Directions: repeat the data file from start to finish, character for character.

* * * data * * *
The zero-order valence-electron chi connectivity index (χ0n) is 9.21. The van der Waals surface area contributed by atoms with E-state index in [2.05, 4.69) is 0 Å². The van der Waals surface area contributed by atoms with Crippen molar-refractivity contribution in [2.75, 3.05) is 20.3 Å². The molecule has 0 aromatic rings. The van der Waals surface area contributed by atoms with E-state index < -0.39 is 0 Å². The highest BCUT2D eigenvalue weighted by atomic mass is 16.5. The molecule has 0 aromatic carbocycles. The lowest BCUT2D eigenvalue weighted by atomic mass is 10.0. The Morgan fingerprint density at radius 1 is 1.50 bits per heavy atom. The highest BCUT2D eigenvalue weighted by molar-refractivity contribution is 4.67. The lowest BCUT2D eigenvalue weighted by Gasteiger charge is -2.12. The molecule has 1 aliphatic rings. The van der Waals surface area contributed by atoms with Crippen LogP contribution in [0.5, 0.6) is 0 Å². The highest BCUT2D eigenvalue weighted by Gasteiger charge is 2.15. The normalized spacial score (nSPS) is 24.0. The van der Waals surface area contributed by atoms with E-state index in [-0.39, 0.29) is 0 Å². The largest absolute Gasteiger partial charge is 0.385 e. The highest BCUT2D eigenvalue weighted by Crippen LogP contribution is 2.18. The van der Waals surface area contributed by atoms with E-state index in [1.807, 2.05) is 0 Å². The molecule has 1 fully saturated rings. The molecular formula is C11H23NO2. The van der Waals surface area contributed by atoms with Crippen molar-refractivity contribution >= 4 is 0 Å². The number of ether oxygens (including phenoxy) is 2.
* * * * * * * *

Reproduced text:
The zero-order valence-electron chi connectivity index (χ0n) is 9.21. The van der Waals surface area contributed by atoms with E-state index in [2.05, 4.69) is 0 Å². The van der Waals surface area contributed by atoms with Crippen molar-refractivity contribution in [2.75, 3.05) is 20.3 Å². The molecule has 0 aromatic rings. The van der Waals surface area contributed by atoms with E-state index < -0.39 is 0 Å². The highest BCUT2D eigenvalue weighted by atomic mass is 16.5. The molecule has 0 aromatic carbocycles. The lowest BCUT2D eigenvalue weighted by atomic mass is 10.0. The Morgan fingerprint density at radius 1 is 1.50 bits per heavy atom. The highest BCUT2D eigenvalue weighted by molar-refractivity contribution is 4.67. The lowest BCUT2D eigenvalue weighted by Gasteiger charge is -2.12. The molecule has 1 aliphatic rings. The van der Waals surface area contributed by atoms with Crippen LogP contribution in [0.5, 0.6) is 0 Å². The highest BCUT2D eigenvalue weighted by Gasteiger charge is 2.15. The normalized spacial score (nSPS) is 24.0. The van der Waals surface area contributed by atoms with E-state index in [-0.39, 0.29) is 0 Å². The largest absolute Gasteiger partial charge is 0.385 e. The highest BCUT2D eigenvalue weighted by Crippen LogP contribution is 2.18. The van der Waals surface area contributed by atoms with E-state index in [1.807, 2.05) is 0 Å². The molecule has 1 fully saturated rings. The molecular formula is C11H23NO2. The van der Waals surface area contributed by atoms with Crippen molar-refractivity contribution >= 4 is 0 Å². The number of ether oxygens (including phenoxy) is 2.